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MIT research in concrete gets funding boost

The MIT Concrete Sustainability Hub seeks to advance the scientific basis for evaluating the environmental impact of concrete.
A hexagon with one edge omitted surrounds the text "MIT CS Hub".
CSHub members (left to right) Krystyn Van Vliet, principal investigator; Franz-Josef Ulm, faculty director; Jeremy Gregory, executive director; and Roland Pellenq, scientific director, hope to manipulate cement at the molecular level to make it more environmentally benign.
CSHub members (left to right) Krystyn Van Vliet, principal investigator; Franz-Josef Ulm, faculty director; Jeremy Gregory, executive director; and Roland Pellenq, scientific director, hope to manipulate cement at the molecular level to make it more environmentally benign.
photo: L. Barry Hetherington

The MIT Concrete Sustainability Hub (CSHub), a research center devoted to concrete and infrastructure science, engineering, and economics, has received $10 million in funding from its industry partners to support research by interdisciplinary investigators from several MIT departments.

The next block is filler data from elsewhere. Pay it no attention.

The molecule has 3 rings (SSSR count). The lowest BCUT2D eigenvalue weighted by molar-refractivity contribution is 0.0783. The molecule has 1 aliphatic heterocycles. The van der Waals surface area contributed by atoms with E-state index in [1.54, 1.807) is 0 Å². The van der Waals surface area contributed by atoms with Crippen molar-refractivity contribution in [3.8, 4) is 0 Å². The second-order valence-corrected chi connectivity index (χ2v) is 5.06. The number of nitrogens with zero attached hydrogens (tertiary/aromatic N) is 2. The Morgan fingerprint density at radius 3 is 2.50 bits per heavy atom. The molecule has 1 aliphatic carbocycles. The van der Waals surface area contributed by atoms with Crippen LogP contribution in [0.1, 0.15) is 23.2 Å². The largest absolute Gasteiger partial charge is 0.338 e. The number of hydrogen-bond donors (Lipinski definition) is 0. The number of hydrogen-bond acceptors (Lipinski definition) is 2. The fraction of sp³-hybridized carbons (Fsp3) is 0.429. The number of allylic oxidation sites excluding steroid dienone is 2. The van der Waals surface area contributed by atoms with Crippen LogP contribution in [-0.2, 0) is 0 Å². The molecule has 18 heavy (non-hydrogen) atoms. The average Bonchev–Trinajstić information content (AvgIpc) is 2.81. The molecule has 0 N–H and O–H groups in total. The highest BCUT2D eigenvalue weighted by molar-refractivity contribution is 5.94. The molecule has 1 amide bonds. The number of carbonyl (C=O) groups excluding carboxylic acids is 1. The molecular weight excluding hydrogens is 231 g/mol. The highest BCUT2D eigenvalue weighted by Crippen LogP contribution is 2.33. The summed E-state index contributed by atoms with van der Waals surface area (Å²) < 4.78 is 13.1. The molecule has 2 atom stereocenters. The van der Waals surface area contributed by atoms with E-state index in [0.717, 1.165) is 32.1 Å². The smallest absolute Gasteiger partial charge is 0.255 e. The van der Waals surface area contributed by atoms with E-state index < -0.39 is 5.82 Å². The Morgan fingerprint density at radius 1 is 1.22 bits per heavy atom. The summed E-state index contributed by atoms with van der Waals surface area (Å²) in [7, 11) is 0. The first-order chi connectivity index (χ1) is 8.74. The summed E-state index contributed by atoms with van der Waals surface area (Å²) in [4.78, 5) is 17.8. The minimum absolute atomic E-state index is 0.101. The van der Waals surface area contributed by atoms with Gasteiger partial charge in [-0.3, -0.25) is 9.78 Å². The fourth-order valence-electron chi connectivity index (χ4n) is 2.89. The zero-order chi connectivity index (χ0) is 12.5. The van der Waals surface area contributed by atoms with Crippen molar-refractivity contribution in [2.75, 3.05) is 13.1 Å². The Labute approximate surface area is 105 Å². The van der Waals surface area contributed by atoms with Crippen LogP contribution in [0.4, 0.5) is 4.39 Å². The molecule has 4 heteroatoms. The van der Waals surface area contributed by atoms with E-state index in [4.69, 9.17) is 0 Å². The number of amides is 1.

The funding enables the CSHub to continue work that began with its launch in 2009 and brings to $20 million the total investment by its industry partners, the Portland Cement Association (PCA) and Ready Mixed Concrete (RMC) Research & Education Foundation.

“The Concrete Sustainability Hub is an exceptional collaboration that allows our students, staff, and faculty to have a direct impact on a major industry and to contribute to addressing important societal challenges,” says Ian A. Waitz, dean of the MIT School of Engineering. “Collaborations that allow us to work hand-in-hand with industry sponsors to tackle such problems, as is the case with the CSHub, have a special attraction for us.”

Concrete’s durability, strength, and relatively low cost make it the backbone of buildings and infrastructure worldwide — houses, schools, and hospitals, as well as airports, bridges, highways, and rail systems. The most-produced material on Earth will only be in greater demand as, for example, developing nations become increasingly urban, extreme weather events necessitate more durable building materials, and the price of other infrastructure materials continues to rise.